A link between worlds.
Fire Emblem Warriors is Koei Tecmo’s latest Warriors-style crossover game. They’ve done similar titles in the past including Hyrule Warriors and Berserk, and Fire Emblem is their latest outing. It’s definitely a strange match-up, especially when you consider the fact that the Fire Emblem series is iconic for its tactical RPG combat. Combine an esteemed series like this with the button mashing, hack-and-slash style of Warriors, and you’ve got a strange marriage of sorts. However, you shouldn’t write it off so quickly if you’re a fan of Intelligent Systems’ series.
First off, I should note that if you’re an old-school Fire Emblem fan, this probably isn’t the game for you. The majority of Fire Emblem Warriors’ roster comprises of characters from the recent games, Awakening and Fates. If you’re hoping to see some old faces from games like Sacred Stones or Radiant Dawn, you’re out of luck. Warriors features a handful of characters from Shadow Dragon, but not much else. Simply put, if you didn’t like the recent games in the series, you’re most probably not going to enjoy this one.
Having said that, Fire Emblem Warriors does do a fairly decent job of incorporating some series elements into the Warriors formula. One of the biggest additions is the support conversation system. While ranking up your support level between two characters doesn’t seem to enhance their strength in battle a whole lot, players are still rewarded with gifts and unique materials that can be used to upgrade Crests in the Crest Market. The Crests are essentially an upgrade system that allows you to improve a character’s offensive and defensive capabilities, and some nodes can only be unlocked with unique materials. So, yes, it’s definitely important to pair up your units in battle whenever possible as you can receive gifts that strengthen your roster.
In addition to that, reaching the max support levels also unlocks a special conversation between your paired units. This is one of the most popular features in the recent games, and it’s no surprise that Koei Tecmo opted to include this in Fire Emblem Warriors as well. While you can’t get your characters to marry each other and make power history babies, this is still a really nice touch.
There are several other Fire Emblem-specific features that have also made it into the game, but they feel a bit watered down. The class promotion system, for instance, lets you use a Master Seal on a character who’s at or above level 15. However, this simply powers up their stats without changing anything else about the character. There are no advanced classes to choose from, and their weapon types remain the same. It’s still important to promote your most frequently used characters, but this particular feature feels rather tacked on because of how little it adds to your characters.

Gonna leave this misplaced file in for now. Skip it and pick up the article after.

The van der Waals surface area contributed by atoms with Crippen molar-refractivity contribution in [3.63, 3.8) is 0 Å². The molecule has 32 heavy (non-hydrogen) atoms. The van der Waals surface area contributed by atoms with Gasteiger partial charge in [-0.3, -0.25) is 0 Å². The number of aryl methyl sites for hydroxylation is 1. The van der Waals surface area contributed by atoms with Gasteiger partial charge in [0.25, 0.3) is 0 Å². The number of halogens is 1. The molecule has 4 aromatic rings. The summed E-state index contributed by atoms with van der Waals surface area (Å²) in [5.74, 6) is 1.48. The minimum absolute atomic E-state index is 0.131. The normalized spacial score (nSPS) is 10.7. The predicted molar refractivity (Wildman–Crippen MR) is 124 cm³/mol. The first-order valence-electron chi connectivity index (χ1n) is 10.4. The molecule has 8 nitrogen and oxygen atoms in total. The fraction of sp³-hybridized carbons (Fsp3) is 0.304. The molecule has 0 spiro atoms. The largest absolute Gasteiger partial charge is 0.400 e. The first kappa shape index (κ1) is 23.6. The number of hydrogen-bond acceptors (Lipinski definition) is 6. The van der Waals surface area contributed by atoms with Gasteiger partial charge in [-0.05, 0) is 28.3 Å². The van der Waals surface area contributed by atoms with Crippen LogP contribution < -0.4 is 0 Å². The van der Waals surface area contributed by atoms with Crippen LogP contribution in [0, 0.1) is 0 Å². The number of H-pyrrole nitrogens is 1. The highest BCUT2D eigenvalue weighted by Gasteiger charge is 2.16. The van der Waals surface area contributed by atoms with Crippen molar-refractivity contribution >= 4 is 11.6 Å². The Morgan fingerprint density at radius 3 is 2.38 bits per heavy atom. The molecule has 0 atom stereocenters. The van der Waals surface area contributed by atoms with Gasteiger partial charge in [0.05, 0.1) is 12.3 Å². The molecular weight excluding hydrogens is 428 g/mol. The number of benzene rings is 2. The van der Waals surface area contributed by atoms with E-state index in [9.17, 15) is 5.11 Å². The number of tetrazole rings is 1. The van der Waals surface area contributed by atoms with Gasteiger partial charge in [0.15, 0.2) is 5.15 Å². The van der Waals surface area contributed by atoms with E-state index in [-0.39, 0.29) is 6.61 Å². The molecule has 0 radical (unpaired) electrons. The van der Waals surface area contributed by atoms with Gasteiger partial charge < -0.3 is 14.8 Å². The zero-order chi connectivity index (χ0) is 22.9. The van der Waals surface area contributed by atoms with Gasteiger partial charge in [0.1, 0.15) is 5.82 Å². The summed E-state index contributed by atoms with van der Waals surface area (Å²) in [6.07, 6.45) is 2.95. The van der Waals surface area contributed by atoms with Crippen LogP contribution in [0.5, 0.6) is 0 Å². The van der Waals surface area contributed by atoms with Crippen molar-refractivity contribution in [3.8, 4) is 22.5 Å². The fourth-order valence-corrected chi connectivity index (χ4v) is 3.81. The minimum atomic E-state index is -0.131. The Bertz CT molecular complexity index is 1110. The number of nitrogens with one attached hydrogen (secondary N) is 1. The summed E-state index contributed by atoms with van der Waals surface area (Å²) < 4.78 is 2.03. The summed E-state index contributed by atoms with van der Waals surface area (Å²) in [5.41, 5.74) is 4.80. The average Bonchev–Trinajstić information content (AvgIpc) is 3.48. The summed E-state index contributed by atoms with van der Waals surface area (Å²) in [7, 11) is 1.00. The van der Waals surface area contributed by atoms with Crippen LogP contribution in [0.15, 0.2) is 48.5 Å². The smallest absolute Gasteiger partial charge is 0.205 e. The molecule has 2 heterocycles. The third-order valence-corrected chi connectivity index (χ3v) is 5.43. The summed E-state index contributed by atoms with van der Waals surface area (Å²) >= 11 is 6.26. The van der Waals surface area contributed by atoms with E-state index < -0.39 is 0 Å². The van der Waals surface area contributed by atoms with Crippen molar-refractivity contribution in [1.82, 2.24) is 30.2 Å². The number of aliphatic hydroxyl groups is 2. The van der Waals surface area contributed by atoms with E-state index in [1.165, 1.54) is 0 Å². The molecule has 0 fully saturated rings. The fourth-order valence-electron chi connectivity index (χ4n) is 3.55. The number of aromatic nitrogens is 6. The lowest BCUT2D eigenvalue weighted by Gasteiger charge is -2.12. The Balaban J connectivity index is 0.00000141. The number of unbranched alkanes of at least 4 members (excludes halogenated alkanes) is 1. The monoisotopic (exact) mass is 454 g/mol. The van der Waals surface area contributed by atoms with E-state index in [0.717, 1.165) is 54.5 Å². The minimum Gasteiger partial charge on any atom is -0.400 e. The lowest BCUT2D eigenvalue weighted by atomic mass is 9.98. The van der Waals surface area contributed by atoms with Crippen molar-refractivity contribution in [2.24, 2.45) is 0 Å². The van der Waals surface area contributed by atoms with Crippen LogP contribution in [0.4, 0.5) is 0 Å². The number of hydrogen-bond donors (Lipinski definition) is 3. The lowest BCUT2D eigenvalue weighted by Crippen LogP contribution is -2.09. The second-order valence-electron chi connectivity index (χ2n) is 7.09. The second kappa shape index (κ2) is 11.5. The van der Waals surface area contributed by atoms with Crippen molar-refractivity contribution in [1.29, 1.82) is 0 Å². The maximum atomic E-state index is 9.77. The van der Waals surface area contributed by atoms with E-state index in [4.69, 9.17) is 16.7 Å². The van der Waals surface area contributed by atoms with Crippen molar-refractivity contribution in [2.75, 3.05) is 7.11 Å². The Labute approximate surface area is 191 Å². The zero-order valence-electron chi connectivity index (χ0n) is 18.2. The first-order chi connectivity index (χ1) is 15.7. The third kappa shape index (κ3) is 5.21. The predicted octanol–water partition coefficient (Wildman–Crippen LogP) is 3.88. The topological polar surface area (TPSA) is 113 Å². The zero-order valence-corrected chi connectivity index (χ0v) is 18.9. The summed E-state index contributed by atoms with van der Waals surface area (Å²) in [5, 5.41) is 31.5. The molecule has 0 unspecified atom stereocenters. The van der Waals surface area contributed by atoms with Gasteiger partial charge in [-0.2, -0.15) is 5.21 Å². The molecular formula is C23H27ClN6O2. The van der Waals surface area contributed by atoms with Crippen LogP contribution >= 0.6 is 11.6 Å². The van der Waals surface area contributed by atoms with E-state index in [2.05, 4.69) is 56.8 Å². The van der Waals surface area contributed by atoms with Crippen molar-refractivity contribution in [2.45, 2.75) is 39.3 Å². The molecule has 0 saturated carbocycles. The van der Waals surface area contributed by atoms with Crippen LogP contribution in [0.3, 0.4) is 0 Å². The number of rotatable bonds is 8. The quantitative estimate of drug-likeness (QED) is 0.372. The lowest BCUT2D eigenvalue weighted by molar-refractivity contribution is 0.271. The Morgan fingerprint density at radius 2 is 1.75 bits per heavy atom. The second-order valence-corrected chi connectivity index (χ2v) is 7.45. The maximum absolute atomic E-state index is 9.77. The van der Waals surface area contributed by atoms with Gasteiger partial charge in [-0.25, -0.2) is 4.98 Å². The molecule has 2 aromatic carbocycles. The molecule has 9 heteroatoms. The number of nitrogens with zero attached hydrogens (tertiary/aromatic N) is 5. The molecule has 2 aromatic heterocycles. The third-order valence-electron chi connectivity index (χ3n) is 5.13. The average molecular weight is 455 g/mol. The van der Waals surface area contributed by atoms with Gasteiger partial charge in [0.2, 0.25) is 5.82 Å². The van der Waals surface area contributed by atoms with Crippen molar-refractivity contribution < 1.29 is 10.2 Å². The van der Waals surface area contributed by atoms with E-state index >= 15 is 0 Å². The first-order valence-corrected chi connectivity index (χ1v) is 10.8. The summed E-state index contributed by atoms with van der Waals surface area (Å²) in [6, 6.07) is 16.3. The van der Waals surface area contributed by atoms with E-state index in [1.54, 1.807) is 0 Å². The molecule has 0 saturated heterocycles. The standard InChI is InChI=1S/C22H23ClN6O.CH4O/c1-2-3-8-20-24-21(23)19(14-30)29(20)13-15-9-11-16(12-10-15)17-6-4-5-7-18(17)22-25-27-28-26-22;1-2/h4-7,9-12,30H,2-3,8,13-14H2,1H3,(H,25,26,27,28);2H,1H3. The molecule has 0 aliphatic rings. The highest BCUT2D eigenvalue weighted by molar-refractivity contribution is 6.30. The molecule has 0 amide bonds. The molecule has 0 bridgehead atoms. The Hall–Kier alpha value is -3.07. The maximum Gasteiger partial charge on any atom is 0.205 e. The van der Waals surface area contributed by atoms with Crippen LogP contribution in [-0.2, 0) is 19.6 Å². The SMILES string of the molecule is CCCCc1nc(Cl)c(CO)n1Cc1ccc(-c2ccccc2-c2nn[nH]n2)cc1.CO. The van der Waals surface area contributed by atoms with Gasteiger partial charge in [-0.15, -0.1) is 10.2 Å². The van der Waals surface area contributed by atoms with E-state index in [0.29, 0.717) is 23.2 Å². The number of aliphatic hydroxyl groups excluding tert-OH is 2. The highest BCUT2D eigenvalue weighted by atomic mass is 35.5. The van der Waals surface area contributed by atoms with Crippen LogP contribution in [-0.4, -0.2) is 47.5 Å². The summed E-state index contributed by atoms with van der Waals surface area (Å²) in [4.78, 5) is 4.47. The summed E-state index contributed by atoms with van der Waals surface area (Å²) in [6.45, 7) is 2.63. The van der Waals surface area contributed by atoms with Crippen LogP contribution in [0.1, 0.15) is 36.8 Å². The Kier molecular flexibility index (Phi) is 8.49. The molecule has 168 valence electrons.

If you enjoyed the weapon triangle system from Awakening and Fates for some reason, you’ll be pleased to know that it also comes into play in Fire Emblem Warriors, though its effectiveness is varied depending on the weapons you’re using. Swords are still strong against axes, and axes are strong against lances, but I never had much of a problem fighting an enemy with a weapon type I was weak against. It would take me a bit more time to wear down an enemy with a stronger weapon type, but there didn’t seem to be much difference, at least on Normal difficulty. Bows, however, are a different matter altogether. Just like in Awakening and Fates, bows are incredibly deadly towards flyers, and archers can easily two-shot characters like Camilla and Cordelia.
Fire Emblem Warriors has other nice Fire Emblem-isms like character voiceovers telling you that you’re up way too late when you boot up the game in the middle of the night, and features like the Convoy where you can optimize your equipment. There’s also a tactical element to the game, where you can open up the map in battle to order your other characters around, but aside from a handful of missions that really require you to micromanage your units, it doesn’t come into play all that often.
All in all, where Fire Emblem Warriors is for you largely depends on two things: whether you’re hoping for a glorious crossover game that provides equal screen time for older characters, and whether you’re fine with plowing through a story campaign with hack-and-slash combat that most definitely overstays its welcome after the first few hours. Fire Emblem Warriors is one of the best and most polished Warriors games I’ve played in years, and if you just want a fun little adventure with your favorite faces from Awakening and Fates, this is a good purchase.